# Are these random matrix processes equivalent?

Suppose I would like to randomly fill an empty matrix (consisting of zeroes) with a particular number of each of the elements $$a$$ and $$b$$. One way is first fill the matrix with the proper number of $$a$$'s and then with the proper number of $$b$$'s. Another way is to fill the $$b$$'s first and then the $$a$$'s. My question is whether the order affects the distribution of the resulting matrices. How about for a collection of $$n$$ elements (assuming the matrix is large enough to do so)?

For example, below is a filling of a $$3\times 3$$ matrix with $$3$$ $$a$$'s and $$2$$ $$b$$'s. At each step the entry is determined by a uniform distribution on the set of empty entries. We may fill the $$a$$'s first: $$\left[\begin{matrix}\_&\_&\_\\\ \_&\_&\_\\\ \_&\_&\_\\\end{matrix}\right]\overset{\text{Unif}(9)}\mapsto\left[\begin{matrix}\_&\_&\_\\\ a&\_&\_\\\ \_&\_&\_\\\end{matrix}\right]\overset{\text{Unif}(8)}\mapsto\left[\begin{matrix}\_&a&\_\\\ a&\_&\_\\\ \_&\_&\_\\\end{matrix}\right]\overset{\text{Unif}(7)}\mapsto\left[\begin{matrix}\_&a&\_\\a&a&\_\\ \_&\_&\_\end{matrix}\right]$$ $$\overset{\text{Unif}(6)}\mapsto\left[\begin{matrix}\_&a&\_\\a&a&\_\\ \_&b&\_\end{matrix}\right]\overset{\text{Unif}(5)}\mapsto\left[\begin{matrix}\_&a&\_\\a&a&b\\ \_&b&\_\end{matrix}\right]$$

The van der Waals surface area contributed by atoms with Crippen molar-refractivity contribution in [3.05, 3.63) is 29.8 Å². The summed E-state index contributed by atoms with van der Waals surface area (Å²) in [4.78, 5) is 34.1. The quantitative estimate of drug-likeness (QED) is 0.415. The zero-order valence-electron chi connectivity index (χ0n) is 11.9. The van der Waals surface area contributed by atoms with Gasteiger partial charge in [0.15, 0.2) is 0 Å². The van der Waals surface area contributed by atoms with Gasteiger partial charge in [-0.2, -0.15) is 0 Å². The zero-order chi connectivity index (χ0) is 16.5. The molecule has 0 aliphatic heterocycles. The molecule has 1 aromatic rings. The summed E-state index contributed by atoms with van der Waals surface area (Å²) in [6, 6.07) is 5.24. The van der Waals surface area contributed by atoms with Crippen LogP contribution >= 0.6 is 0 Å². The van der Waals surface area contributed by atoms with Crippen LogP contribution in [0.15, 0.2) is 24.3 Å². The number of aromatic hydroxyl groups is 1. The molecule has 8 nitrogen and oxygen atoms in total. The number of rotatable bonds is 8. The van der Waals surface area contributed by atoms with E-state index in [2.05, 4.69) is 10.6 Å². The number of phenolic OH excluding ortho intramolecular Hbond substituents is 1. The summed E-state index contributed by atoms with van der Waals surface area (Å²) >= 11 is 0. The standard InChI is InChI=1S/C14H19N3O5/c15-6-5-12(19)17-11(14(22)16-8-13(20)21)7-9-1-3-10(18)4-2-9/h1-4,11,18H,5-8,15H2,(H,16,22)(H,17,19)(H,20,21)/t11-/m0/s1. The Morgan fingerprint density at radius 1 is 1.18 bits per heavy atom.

Alternatively we may fill the $$b$$'s first:

$$\left[\begin{matrix}\_&\_&\_\\\ \_&\_&\_\\\ \_&\_&\_\\\end{matrix}\right]\overset{\text{Unif}(9)}\mapsto\left[\begin{matrix}\_&\_&\_\\\ \_&\_&\_\\\ \_&b&\_\\\end{matrix}\right]\overset{\text{Unif}(8)}\mapsto\left[\begin{matrix}\_&\_&\_\\\ \_&\_&b\\\ \_&b&\_\\\end{matrix}\right]$$ $$\overset{\text{Unif}(7)}\mapsto\left[\begin{matrix}\_&\_&\_\\\ a&\_&b\\\ \_&b&\_\\\end{matrix}\right]\overset{\text{Unif}(6)}\mapsto\left[\begin{matrix}\_&a&\_\\\ a&\_&b\\\ \_&b&\_\\\end{matrix}\right]\overset{\text{Unif}(5)}\mapsto\left[\begin{matrix}\_&a&\_\\\ a&a&b\\\ \_&b&\_\\\end{matrix}\right]$$

This question may be trivial but I've not worked with probability distributions on sets of matrices nor with comparing random processes.

They are the same. That is, these two methods give induce the same probability distributions. One way to help see this is to note that the product of the number of choices ($$9\times8\times7\times6\times5$$) is the same in both cases.